It is also possible that legislation rushed through in haste at the last minute might omit or overlook the need for provisions to deal with, and reverse or repeal, the ERG’s “hard Brexit” amendments in the EU (Withdrawal) Act 2018 and, crucially, in the Taxation (Cross-border Trade) Act 2018. The ERG’s amendments are scattered through Brexit legislation like Voldemort’s horcruxes in Harry Potter. To avoid a “hard” Brexit, each must be located and dealt with.

What happens if the Withdrawal Agreement is not properly authorised?

If Parliament runs out of time to pass a full Act of Parliament – or if it just overlooks and forgets to deal with section 31(5) – then anything done in reliance on the Withdrawal Agreement would be subject to legal challenge. Goods imported or exported without tariffs, customs declarations and other border clearance formalities would potentially be subject to retrospective imposition of those costs. Arguably, other aspects of the Withdrawal Agreement including the provisions allowing transfers of personal data from the EU to the UK would also be subject to legal challenge. More generally, if Parliament does not legislate in time, and in full, to authorise the Withdrawal Agreement and to deal with the ERG amendments before 29 March 2019, then the whole Withdrawal Agreement might be challenged as being ultra vires the government. That argument might run for months, and would almost certainly reach the Supreme Court. In the meantime, business would be forced to operate in continuing uncertainty.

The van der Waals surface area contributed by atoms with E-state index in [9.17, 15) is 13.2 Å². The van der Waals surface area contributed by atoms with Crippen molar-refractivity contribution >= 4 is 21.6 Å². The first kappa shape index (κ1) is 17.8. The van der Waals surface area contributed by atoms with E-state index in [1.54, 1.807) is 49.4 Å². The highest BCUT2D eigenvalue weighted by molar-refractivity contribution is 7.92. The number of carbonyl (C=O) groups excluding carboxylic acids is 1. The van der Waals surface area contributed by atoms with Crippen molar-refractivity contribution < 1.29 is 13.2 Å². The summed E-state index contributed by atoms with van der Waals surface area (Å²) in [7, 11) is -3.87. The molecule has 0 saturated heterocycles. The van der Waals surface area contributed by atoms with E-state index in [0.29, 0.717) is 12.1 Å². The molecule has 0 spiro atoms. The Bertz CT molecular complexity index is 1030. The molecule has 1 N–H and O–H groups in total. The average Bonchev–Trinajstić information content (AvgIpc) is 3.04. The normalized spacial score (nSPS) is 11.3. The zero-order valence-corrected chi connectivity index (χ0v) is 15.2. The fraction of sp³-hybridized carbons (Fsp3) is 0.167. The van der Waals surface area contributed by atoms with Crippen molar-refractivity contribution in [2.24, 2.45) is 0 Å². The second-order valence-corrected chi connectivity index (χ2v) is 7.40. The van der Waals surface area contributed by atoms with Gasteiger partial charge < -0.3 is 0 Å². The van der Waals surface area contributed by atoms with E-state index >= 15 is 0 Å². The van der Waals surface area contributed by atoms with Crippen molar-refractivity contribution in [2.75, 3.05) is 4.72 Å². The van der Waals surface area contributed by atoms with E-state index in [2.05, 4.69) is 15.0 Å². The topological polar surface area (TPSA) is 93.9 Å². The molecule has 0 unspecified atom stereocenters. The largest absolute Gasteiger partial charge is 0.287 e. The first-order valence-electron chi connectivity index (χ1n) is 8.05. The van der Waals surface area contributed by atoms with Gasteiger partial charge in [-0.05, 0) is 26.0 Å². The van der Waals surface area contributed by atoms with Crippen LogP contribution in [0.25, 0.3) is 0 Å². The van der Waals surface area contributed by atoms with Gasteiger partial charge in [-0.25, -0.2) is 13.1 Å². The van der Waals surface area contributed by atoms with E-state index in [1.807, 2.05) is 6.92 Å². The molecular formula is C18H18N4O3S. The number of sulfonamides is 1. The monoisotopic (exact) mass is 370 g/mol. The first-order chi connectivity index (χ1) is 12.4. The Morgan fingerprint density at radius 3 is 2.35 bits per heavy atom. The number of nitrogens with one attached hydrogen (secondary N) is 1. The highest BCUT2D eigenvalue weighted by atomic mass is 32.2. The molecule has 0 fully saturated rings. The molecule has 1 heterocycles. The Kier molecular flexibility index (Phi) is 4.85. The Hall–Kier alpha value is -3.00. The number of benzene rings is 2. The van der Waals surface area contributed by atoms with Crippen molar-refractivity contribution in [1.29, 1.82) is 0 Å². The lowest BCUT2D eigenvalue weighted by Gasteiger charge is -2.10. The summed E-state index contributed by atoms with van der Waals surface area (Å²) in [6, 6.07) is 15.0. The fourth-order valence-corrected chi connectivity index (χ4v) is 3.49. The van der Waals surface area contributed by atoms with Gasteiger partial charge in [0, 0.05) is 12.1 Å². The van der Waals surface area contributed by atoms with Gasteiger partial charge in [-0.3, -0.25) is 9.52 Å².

Surely Parliament will get it right?

If there is a House of Commons majority in favour of the government’s Withdrawal Agreement then, however close to 29 March, it would surely be capable of passing the necessary legislation in time. Even if that deadline were missed by a few days, it would be open to Parliament to pass an Act with retrospective effect. However, that assumes both normal Parliamentary procedures and continuation of the current Parliament. Neither assumption is safe.

The government’s position in the House of Commons remains precarious. A vote in favour of the Withdrawal Agreement, driven by an urgent need to avert a “no deal” Brexit, would not necessarily rule out a further vote of no confidence in the government. If such a vote were to pass, then there would be a 14 day period under the Fixed Term Parliament Act 2011 to form a new government, failing which Parliament would be prorogued and then dissolved in readiness for a general election. Once prorogued, there would be no possibility of passing the required primary legislation until after the general election. That would cast doubt on anything done in the meantime in reliance on the Withdrawal Agreement. It is, of course, also possible that the general election might produce a radically different House of Commons – perhaps even one with a “hard Brexit” majority.

On any scenario, if the government persists with its apparent strategy of pressing for a last-minute “deal or no deal” vote, then it must ensure that it leaves enough time to pass primary legislation to ensure that the Withdrawal Agreement is not struck down as unlawful. To secure approval of the deal, only to fail to secure the necessary primary legislation, would be a pyrrhic victory.